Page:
Cruise Autonomous Vehicles Resume Testing in Houston

Cruise, a leading specialist in robotaxis, has restarted testing its self-driving cars on the streets of Houston, as reported by TechCrunch. This follows a cautious return to public roads after a series of incidents last year prompted a nationwide testing suspension.

General Motors, Cruise’s primary backer, announced an additional $850 million investment in the robotaxi project on the same day.

Last October, a concerning incident in San Francisco, where a female pedestrian was hit by a driverless Cruise car after being thrown into its path following a collision with a human-driven vehicle, led to California suspending Cruise’s operating permit. Consequently, Cruise paused testing across the country shortly thereafter.

Since then, Cruise has reintroduced very small fleets in Phoenix and Dallas. The Houston test fleet will consist of only three vehicles, equipped with autonomous systems that are not yet operational, according to Axios. This move aims to gauge human drivers’ responses and acclimatize them to seeing Cruise cars on Houston’s roads again.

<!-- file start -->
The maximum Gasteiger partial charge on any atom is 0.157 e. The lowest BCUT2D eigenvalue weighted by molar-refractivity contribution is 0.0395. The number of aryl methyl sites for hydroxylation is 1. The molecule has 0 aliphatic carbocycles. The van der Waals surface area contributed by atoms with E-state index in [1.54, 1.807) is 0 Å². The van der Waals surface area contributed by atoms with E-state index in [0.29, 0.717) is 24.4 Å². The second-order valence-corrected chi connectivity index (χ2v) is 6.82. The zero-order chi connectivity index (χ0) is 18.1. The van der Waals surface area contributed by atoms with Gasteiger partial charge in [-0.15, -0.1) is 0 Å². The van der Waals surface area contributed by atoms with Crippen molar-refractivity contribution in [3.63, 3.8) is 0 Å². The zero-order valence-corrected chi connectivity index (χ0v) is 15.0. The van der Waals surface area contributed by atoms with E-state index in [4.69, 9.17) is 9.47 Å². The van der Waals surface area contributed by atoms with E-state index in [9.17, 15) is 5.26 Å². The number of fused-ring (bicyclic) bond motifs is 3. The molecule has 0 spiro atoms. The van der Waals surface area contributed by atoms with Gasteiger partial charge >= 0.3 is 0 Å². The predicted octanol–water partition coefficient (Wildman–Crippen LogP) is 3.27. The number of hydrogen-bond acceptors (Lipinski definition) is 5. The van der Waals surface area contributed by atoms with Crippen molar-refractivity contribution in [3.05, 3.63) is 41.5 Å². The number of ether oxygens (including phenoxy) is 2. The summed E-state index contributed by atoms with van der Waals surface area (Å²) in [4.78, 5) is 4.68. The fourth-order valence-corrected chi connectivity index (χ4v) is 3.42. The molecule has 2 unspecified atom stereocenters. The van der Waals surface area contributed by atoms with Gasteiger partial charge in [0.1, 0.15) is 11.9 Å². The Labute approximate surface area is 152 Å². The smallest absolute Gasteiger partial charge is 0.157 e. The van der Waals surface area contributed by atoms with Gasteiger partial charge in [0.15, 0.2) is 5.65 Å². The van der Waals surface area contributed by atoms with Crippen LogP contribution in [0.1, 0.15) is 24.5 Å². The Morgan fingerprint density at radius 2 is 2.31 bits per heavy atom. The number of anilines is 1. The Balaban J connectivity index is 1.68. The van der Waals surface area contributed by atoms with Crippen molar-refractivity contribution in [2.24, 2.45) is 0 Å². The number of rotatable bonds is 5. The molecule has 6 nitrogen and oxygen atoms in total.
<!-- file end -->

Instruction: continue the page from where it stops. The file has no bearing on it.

When fully operational, Cruise will commence “supervised autonomous driving,” with autonomous systems functioning under human supervision.

Cruise began operating its self-driving cars in Houston last fall, but the temporary nationwide testing halt meant the testing in the city stopped after a few weeks.

Founded in 2013, Cruise has raised over $15 billion in funding, with GM contributing more than half since acquiring the company in 2016.

Despite last year’s setbacks, Cruise remains committed to advancing autonomous vehicle technology, adopting a deliberate and cautious approach, as stated by a Cruise spokesperson.